How to run systemd user service to trigger on sleep (aka. suspend, hibernate)? is specific to system services. The reason is, is not a magic target that automatically gets activated when going to sleep. It's just a regular target that puts the system to sleep – so the 'user' instances of course won't have an equivalent. (And unfortunately the 'user' instances currently have no way to depend on systemwide services.)

(That, and there's the whole "hardcoding $DISPLAY" business. Every time you hardcode session parameters in an OS that's based on the heavily multi-user/multi-seat Unix, root kills a kitten.)

So there are two good ways to do this (I suggest the 2nd one):

Method 1

Create a system service (or a systemd-sleep(8) hook) that makes systemd-logind broadcast the "lock all sessions" signal when the system goes to sleep:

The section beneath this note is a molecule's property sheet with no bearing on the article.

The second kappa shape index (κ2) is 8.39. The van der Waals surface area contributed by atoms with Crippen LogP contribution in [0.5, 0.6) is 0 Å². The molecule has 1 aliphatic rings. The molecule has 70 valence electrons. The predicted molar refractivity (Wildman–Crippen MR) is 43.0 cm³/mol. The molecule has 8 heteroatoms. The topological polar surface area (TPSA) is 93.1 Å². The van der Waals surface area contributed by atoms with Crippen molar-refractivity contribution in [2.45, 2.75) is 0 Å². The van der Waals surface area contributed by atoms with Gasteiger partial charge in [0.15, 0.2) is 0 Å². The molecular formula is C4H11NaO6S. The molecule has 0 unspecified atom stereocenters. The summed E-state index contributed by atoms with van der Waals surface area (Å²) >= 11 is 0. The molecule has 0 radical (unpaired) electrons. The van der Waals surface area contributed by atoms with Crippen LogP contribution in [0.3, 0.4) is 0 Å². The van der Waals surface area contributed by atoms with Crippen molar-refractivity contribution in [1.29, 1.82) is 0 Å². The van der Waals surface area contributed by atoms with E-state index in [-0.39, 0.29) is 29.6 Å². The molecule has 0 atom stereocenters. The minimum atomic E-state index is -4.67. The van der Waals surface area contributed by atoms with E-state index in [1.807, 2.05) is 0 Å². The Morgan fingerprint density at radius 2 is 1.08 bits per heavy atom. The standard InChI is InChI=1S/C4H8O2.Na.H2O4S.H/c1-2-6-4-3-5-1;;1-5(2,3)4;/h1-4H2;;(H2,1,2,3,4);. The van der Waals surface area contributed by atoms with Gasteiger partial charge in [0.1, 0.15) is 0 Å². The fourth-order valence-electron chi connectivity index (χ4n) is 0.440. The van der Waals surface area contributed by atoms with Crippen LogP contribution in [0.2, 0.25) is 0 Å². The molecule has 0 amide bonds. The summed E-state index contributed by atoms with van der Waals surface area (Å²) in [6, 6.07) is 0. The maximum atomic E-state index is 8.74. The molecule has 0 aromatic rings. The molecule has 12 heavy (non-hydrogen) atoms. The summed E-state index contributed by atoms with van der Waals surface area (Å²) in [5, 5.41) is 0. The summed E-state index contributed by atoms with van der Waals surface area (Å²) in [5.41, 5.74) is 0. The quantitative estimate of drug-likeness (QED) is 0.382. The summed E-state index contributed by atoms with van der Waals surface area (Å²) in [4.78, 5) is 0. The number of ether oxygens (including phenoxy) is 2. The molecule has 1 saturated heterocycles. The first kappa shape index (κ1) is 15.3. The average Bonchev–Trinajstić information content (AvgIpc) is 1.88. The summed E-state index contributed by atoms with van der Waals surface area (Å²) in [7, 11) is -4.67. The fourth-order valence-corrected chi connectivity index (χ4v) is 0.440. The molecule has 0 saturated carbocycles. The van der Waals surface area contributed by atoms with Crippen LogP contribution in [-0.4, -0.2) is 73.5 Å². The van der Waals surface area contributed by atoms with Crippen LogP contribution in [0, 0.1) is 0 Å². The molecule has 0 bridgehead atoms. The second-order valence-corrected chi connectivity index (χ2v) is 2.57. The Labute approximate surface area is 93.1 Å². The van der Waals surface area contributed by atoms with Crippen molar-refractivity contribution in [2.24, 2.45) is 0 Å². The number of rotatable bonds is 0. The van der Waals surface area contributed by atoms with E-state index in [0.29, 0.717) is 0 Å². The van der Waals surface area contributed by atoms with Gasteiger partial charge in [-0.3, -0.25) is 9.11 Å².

ExecStart=/usr/bin/loginctl lock-sessions

Then, within your X11 session (i.e. from ~/.xinitrc), run something that reacts to the signal:

systemd-lock-handler slock &
xss-lock --ignore-sleep slock &

(GNOME, Cinnamon, KDE, Enlightenment already support this natively.)

Method 2

Within your X11 session, run something that directly watches for the system going to sleep, e.g. by hooking into systemd-logind's "inhibitors".

The aforementioned xss-lock actually does exactly that, even without the explicit "lock all" signal, so it is enough to have it running:

xss-lock slock &

It will run slock as soon as it sees systemd-logind preparing to suspend the computer.